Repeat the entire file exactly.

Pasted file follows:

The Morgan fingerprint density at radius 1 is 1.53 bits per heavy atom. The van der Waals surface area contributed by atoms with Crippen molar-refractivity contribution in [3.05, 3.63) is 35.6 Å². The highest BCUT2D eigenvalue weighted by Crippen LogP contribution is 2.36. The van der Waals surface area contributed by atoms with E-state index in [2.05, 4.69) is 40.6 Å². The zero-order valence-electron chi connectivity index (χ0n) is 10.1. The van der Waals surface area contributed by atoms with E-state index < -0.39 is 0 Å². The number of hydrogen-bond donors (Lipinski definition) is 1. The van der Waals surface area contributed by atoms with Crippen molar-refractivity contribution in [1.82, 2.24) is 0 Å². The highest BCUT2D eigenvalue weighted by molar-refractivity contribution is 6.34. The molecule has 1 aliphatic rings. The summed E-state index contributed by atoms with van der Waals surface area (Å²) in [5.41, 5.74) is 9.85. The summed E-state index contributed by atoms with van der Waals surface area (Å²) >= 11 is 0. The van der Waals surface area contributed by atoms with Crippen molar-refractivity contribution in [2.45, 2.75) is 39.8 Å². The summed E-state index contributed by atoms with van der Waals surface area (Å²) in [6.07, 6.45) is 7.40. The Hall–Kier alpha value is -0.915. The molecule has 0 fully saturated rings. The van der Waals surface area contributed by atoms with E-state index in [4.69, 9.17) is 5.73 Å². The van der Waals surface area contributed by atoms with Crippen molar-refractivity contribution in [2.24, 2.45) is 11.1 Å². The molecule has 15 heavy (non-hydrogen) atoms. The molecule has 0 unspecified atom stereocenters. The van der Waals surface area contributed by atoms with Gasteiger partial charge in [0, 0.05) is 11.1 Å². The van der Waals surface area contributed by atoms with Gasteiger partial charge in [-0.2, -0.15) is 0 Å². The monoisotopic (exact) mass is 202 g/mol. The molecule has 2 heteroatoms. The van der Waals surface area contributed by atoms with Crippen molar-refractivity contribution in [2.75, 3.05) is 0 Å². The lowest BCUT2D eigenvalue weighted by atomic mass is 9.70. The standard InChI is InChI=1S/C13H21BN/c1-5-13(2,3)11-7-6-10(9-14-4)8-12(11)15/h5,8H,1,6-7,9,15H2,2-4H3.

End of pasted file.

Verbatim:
The Morgan fingerprint density at radius 1 is 1.53 bits per heavy atom. The van der Waals surface area contributed by atoms with Crippen molar-refractivity contribution in [3.05, 3.63) is 35.6 Å². The highest BCUT2D eigenvalue weighted by Crippen LogP contribution is 2.36. The van der Waals surface area contributed by atoms with E-state index in [2.05, 4.69) is 40.6 Å². The zero-order valence-electron chi connectivity index (χ0n) is 10.1. The van der Waals surface area contributed by atoms with E-state index < -0.39 is 0 Å². The number of hydrogen-bond donors (Lipinski definition) is 1. The van der Waals surface area contributed by atoms with Crippen molar-refractivity contribution in [1.82, 2.24) is 0 Å². The highest BCUT2D eigenvalue weighted by molar-refractivity contribution is 6.34. The molecule has 1 aliphatic rings. The summed E-state index contributed by atoms with van der Waals surface area (Å²) in [5.41, 5.74) is 9.85. The summed E-state index contributed by atoms with van der Waals surface area (Å²) >= 11 is 0. The van der Waals surface area contributed by atoms with Crippen molar-refractivity contribution in [2.45, 2.75) is 39.8 Å². The summed E-state index contributed by atoms with van der Waals surface area (Å²) in [6.07, 6.45) is 7.40. The Hall–Kier alpha value is -0.915. The molecule has 0 fully saturated rings. The van der Waals surface area contributed by atoms with E-state index in [4.69, 9.17) is 5.73 Å². The van der Waals surface area contributed by atoms with Crippen molar-refractivity contribution in [2.24, 2.45) is 11.1 Å². The molecule has 15 heavy (non-hydrogen) atoms. The molecule has 0 unspecified atom stereocenters. The van der Waals surface area contributed by atoms with Gasteiger partial charge in [0, 0.05) is 11.1 Å². The van der Waals surface area contributed by atoms with Gasteiger partial charge in [-0.2, -0.15) is 0 Å². The monoisotopic (exact) mass is 202 g/mol. The molecule has 2 heteroatoms. The van der Waals surface area contributed by atoms with Crippen molar-refractivity contribution in [2.75, 3.05) is 0 Å². The lowest BCUT2D eigenvalue weighted by atomic mass is 9.70. The standard InChI is InChI=1S/C13H21BN/c1-5-13(2,3)11-7-6-10(9-14-4)8-12(11)15/h5,8H,1,6-7,9,15H2,2-4H3.